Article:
“Promise or Performance?”
September 28, 2008 - Twentieth Sunday after Pentecost
We put several items on Craig’s List recently: some old bookcases, a twenty year old lawnmower, a dishwasher, an electric stove. They all sold, eventually. Craig’s List is wonderful free on-line classified ad service. But it can be frustrating. Several people contacted us, sounded very interested, got our address and made an appointment to look at what we were selling. Then they didn’t show up. They said they would, but they didn’t.
Our parable today is a story about doing what we say we will. Do we do what we say in regard to Jesus? We say that Jesus is Lord, but does He have real authority over our lives?
The chief priests and elders wanted to know about Jesus’ authority. On the face of it, in verse 23, they merely asked Him to produce credentials, “By what authority do you do these things? And who gave you this authority?” In the previous part of the chapter, Jesus rode into Jerusalem and was proclaimed as the Messiah king. He entered the Temple and threw out the buyers and sellers, proclaiming it a house of prayer. He healed the blind and lame and received the praise of children. So they asked if Jesus had any right to do all this.
Both questions asked were pretty much the same, “Where does your authority come from?” There were only a few options: Jesus’ authority came from God. Or it came from human source, either Himself or others. Or it came from Satan. The question was the opening of a debate, a political debate about authority.
The attitude of the Jewish leaders was like that for most who watched the presidential debate Friday night. As analysts said afterward, “If you were a McCain supporter, you probably found his answers satisfying and believed he came out on top. If you were favoring Obama to start with, then you liked his answers and thought he was the better of the two.” If your mind was already made up, the answers you heard didn’t change anything. That’s how it was with the priests and elders. Nothing Jesus could say would change their minds.
So Jesus didn’t respond directly. Instead he posed His own question in verse 24, offering to answer their question if they would answer His: “John’s baptism—where did it come from? Was it from heaven, or of human origin?”
It appears Jesus was as evasive as any politician. He did what they do. He changed the subject. Asked about His leadership, He started talking about His dead cousin, John the Baptist, raising a theological question about his baptism. Like the candidates talking about financial firm bailout, He wouldn’t be pinned down.
Yet it doesn’t take much to see that Jesus was still on track. He answered a question with a question, but He had not changed the subject. They asked Him about his own authority. He asked them about John’s. Where does Jesus’ authority come from? Well then, where did John’s authority to baptize come from? The answers would be the same.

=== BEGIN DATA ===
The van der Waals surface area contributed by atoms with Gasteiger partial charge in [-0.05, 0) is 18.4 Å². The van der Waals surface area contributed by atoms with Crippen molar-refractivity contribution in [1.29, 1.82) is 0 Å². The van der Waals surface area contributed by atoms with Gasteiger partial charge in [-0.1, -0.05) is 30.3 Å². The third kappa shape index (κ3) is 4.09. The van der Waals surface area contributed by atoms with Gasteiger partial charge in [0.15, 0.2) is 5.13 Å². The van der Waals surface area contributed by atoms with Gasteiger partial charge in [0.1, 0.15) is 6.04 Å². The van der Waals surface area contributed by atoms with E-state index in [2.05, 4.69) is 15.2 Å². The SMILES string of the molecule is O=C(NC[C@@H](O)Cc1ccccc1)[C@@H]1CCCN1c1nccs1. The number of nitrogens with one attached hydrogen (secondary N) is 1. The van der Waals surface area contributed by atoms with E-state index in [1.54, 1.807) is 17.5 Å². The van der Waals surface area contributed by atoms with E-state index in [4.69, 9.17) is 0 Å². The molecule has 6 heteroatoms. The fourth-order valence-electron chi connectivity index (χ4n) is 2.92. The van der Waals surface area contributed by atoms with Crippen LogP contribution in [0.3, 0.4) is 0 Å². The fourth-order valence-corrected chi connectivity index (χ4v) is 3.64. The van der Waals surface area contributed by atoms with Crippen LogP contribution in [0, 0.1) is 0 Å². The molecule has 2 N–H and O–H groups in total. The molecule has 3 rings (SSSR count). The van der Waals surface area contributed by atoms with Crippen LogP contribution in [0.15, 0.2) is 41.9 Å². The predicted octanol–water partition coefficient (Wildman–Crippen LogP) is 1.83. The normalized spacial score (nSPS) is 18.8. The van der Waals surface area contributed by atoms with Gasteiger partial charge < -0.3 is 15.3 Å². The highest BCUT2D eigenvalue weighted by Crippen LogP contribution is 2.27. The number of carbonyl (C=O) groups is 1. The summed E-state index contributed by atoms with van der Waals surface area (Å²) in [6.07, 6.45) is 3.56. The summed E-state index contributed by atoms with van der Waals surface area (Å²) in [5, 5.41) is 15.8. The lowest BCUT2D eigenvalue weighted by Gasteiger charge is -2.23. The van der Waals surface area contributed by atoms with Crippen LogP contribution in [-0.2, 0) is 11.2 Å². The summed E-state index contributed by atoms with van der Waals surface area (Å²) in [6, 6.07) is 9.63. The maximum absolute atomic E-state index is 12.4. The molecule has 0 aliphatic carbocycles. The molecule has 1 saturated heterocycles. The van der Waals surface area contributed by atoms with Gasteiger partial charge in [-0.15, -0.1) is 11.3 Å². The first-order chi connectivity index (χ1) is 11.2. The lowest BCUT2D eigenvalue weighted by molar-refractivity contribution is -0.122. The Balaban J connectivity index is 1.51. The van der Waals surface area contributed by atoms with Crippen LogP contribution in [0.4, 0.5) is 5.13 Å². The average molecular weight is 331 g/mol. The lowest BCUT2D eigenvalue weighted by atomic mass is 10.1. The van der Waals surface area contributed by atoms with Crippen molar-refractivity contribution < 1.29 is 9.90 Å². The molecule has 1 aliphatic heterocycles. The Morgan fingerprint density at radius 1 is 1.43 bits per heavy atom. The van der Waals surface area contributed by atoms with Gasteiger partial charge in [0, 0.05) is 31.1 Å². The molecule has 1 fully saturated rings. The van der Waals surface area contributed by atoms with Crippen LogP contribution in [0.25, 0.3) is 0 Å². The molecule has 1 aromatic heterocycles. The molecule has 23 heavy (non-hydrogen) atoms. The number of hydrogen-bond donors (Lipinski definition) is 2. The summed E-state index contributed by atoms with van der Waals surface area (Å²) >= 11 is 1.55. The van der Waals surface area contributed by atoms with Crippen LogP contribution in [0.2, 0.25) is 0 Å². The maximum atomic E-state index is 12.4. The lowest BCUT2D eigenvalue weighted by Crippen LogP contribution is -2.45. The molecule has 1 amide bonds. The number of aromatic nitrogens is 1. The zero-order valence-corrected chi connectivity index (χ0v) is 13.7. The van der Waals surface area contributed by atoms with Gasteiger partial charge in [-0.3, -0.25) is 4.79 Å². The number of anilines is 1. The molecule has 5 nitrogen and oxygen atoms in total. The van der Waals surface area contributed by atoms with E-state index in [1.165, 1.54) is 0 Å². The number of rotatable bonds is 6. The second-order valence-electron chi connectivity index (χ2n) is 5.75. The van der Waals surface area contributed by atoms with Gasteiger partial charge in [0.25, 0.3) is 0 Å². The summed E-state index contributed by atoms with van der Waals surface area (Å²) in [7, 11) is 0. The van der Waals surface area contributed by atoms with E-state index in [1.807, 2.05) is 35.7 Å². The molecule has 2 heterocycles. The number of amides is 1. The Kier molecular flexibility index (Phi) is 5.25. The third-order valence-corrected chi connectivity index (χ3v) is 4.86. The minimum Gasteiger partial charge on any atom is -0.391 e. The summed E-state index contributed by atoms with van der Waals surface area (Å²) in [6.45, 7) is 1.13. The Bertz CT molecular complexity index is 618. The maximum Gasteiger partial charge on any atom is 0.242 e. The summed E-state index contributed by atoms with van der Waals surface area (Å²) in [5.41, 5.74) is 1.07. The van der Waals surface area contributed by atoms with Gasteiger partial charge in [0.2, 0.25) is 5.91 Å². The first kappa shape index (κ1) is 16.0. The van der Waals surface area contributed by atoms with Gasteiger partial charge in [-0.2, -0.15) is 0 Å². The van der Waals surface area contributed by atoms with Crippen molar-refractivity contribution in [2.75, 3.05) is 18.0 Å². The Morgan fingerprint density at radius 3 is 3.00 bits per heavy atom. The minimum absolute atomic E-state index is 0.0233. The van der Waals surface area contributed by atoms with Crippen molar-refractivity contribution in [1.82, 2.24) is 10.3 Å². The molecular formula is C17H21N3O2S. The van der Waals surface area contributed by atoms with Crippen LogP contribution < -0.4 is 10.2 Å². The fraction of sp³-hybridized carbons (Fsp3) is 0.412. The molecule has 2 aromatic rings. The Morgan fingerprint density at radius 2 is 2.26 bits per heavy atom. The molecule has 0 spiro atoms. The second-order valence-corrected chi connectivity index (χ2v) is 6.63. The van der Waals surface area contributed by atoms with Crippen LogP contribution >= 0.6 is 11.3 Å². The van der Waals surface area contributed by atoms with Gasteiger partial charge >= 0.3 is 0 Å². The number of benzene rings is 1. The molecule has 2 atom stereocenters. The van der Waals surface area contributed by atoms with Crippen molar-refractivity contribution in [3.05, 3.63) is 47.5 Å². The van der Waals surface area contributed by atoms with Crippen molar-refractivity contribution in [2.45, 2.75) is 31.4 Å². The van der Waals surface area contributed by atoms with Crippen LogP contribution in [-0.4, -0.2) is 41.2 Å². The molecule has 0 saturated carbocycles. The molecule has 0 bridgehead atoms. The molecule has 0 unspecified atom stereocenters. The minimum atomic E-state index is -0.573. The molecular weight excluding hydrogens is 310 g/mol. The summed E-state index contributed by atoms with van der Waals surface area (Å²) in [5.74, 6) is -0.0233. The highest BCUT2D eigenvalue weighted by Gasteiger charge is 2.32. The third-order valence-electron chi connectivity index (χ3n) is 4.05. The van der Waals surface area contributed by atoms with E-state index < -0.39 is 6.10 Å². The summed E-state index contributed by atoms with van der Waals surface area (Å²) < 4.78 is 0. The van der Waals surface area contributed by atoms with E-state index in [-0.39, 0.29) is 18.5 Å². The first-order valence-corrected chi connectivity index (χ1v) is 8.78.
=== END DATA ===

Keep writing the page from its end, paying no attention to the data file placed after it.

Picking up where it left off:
Verses 25 and 26 show cagey Jewish politicians hashing over their answer. Jesus gave them a dilemma. Did John get his mission from heaven or earth? From God or from human initiative? They were stuck. If they lie and said they believed John’s authority was heavenly, Jesus will catch the inconsistency. They didn’t believe John. They didn’t acknowledge him as a prophet or repent of their sins. But if they tell the truth, saying they believe John’s ministry was merely human, they will make themselves unpopular.
It was like voting on the financial bailout for congress. Vote against and do nothing and the consequences for our economy seem disastrous. Vote for it and you’ve made an unpopular decision. Our representatives and senators are stuck, and so were the priests and elders. So back then, they just abstained. “We don’t know,” they said in verse 27, as slippery as anyone running for office.
Jesus knew if they didn’t believe John, they wouldn’t believe Him. As Charlie Daniels sang about a cowboy, “If you don’t like him, you won’t like me neither.” So Jesus said, “Neither will I tell you by what authority I do these things.” They won’t answer His question and He won’t answer theirs. It’s a stalemate. On Friday night, it would have been time for Jim Lehrer to ask a new question, but on Holy Monday it was time for a parable.
The presidential candidates told stories about themselves. McCain’s highlighted his experience. Obama talked about an immigrant father, highlighting his empathy. Jesus’ story was not about Himself. It was about those listening to Him, about us.
It’s a simple story. A man has a family business. One day he asks his oldest son to go to work for him. That son says “No,” but then later changes his mind and goes after all. In the meantime, because the first said “No,” the father asks his other son. That one says, “Sure Dad!” but then doesn’t show up. That’s it, the whole story, the whole parable.